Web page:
I learned to my dismay that the East Coast US is not less into acronyms than the Bay Area, in fact it seems more into them. And for the first time I heard someone, Naomi Joy Smith, vault completely over that issue and suggest a totally made up phrase for a coalition: Tralo Scali instead of TSLC.

There have been two new local Bloom requests, from Uganda / East Africa and Philadelphia. The Philly Bloom is the first from our first wave of chapters to come out of the woodwork since we separated from Evolver. Often former organizers have seemed to be waiting until momentum picks up again, as it’s easier to bring people together when the network has a sail going. A sail, not a sale, see what we did there?

With Philly, and Columbia Missouri, the mother leaders’ kids are now old enough that they have more time again to organize. Bloom Northeast US is now forming – at the moment it’s just me collaborating with regional food/soil/justice organizers here, but holy moly they have a far-along regional food system governance network forming. Our next step is to point to some of their documentation through Bloom, while we talk through hosting some convenings in February 2021.

Oh yeah, I wrote the first draft of Bloom’s governance whitepaper for bioregional governance last week. Soon to push that around to some other movement leaders as early reviewers and to contribute. Christina Bowen is helping critique the structure, as it’s currently a combination of research findings, a list of modules needed for federated cooperatives, technical specifications for participatory budgeting processes, and examples of leadership inclusion and vetting which are important.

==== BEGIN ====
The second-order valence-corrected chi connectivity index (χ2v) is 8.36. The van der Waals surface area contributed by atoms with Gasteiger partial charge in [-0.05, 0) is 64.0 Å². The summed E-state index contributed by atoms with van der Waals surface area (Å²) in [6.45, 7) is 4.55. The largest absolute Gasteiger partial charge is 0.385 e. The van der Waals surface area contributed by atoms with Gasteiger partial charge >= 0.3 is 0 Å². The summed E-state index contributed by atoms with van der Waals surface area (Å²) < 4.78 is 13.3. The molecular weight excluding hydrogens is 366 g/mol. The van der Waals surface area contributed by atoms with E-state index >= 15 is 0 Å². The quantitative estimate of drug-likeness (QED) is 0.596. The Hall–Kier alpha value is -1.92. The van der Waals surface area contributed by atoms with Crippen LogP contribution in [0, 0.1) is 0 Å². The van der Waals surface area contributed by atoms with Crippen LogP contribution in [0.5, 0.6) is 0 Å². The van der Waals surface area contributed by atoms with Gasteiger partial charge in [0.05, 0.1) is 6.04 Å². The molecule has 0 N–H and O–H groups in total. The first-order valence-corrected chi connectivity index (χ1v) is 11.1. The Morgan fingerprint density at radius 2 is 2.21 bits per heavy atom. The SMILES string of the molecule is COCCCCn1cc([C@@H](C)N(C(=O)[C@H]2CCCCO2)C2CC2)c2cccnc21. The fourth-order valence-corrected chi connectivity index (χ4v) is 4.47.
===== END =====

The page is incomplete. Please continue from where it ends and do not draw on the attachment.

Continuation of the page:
Last week I was in a work session with other members of the Global Regeneration CoLab, on frameworks for bioregional regeneration. I was in a breakout with Isaac Kinney, a citizen of the Yurok Nation on the Trinity River in California, and Mauricio Nunez based outside of Cusco, Peru. They each had beautiful descriptions of how their cultures define bioregions or something like it. The Yurok view themselves as intimately connected with Hawaii, East Asia, and all the way up to the Arctic with how their water flow goes. Mauricio shared how the Aztec viewed trade of resources, energies, and capital in a region, as ayni, mita, and minka. They traded across elevations, with people bringing crops from the mountains down to the valley, bringing their herds of animals along with them and naturally fertilizing the valley crops as they exchanged. He was so excited that recently with the pandemic forcing people to rely on each other and not tourism, that for the first time in a long while a herd of 50 horses came down to the valley in this way through trade. Mauricio runs a watershed restoration program with trans-national government funding to utilize regenerative agriculture and similar methods to keep healthy groundwater stores and climate health in the region. He described a similar program in Bolivia that he prefers because it is run completely bottom-up rather than from a government, and because it is based in the concept of reciprocity. Isaac Kinney is working on creating a regional economic-ecological association to support the Yurok nation’s well being, and to protect it through asserting native leadership with the regional resources. He’s also part of a Native Jurisprudence collective. One thing I’m keen to follow up with him on is how to practice reciprocity with Native knowledge, as he mentioned Indigenous people being taken advantage of and not reciprocated to when they share their knowledge systems and Native science.